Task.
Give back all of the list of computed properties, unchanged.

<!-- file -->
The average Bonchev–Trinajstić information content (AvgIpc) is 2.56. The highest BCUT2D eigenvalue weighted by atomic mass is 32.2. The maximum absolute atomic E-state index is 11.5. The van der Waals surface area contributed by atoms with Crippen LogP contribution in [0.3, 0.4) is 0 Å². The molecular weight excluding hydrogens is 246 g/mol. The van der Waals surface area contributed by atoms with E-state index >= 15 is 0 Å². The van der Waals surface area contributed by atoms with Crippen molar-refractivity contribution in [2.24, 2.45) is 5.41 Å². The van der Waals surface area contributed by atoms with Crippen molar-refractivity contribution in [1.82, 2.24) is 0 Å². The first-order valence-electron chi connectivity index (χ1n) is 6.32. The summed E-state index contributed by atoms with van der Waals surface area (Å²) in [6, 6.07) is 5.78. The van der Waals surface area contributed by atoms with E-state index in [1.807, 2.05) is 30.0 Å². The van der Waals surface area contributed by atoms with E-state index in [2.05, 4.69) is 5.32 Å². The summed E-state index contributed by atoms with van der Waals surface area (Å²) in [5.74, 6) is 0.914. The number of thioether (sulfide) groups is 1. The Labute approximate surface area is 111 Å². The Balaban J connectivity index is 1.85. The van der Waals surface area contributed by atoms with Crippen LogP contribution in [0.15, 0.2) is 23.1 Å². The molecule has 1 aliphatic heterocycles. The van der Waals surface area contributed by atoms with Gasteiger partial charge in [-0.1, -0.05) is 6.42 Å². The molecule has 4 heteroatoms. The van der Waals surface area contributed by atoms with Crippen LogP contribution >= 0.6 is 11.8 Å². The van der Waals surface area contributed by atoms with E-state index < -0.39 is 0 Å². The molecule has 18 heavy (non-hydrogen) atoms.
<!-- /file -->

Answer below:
The average Bonchev–Trinajstić information content (AvgIpc) is 2.56. The highest BCUT2D eigenvalue weighted by atomic mass is 32.2. The maximum absolute atomic E-state index is 11.5. The van der Waals surface area contributed by atoms with Crippen LogP contribution in [0.3, 0.4) is 0 Å². The molecular weight excluding hydrogens is 246 g/mol. The van der Waals surface area contributed by atoms with E-state index >= 15 is 0 Å². The van der Waals surface area contributed by atoms with Crippen molar-refractivity contribution in [2.24, 2.45) is 5.41 Å². The van der Waals surface area contributed by atoms with Crippen molar-refractivity contribution in [1.82, 2.24) is 0 Å². The first-order valence-electron chi connectivity index (χ1n) is 6.32. The summed E-state index contributed by atoms with van der Waals surface area (Å²) in [6, 6.07) is 5.78. The van der Waals surface area contributed by atoms with E-state index in [1.807, 2.05) is 30.0 Å². The van der Waals surface area contributed by atoms with E-state index in [2.05, 4.69) is 5.32 Å². The summed E-state index contributed by atoms with van der Waals surface area (Å²) in [5.74, 6) is 0.914. The number of thioether (sulfide) groups is 1. The Labute approximate surface area is 111 Å². The Balaban J connectivity index is 1.85. The van der Waals surface area contributed by atoms with Crippen LogP contribution in [0.15, 0.2) is 23.1 Å². The molecule has 1 aliphatic heterocycles. The van der Waals surface area contributed by atoms with Gasteiger partial charge in [-0.1, -0.05) is 6.42 Å². The molecule has 4 heteroatoms. The van der Waals surface area contributed by atoms with Crippen LogP contribution >= 0.6 is 11.8 Å². The van der Waals surface area contributed by atoms with E-state index < -0.39 is 0 Å². The molecule has 18 heavy (non-hydrogen) atoms.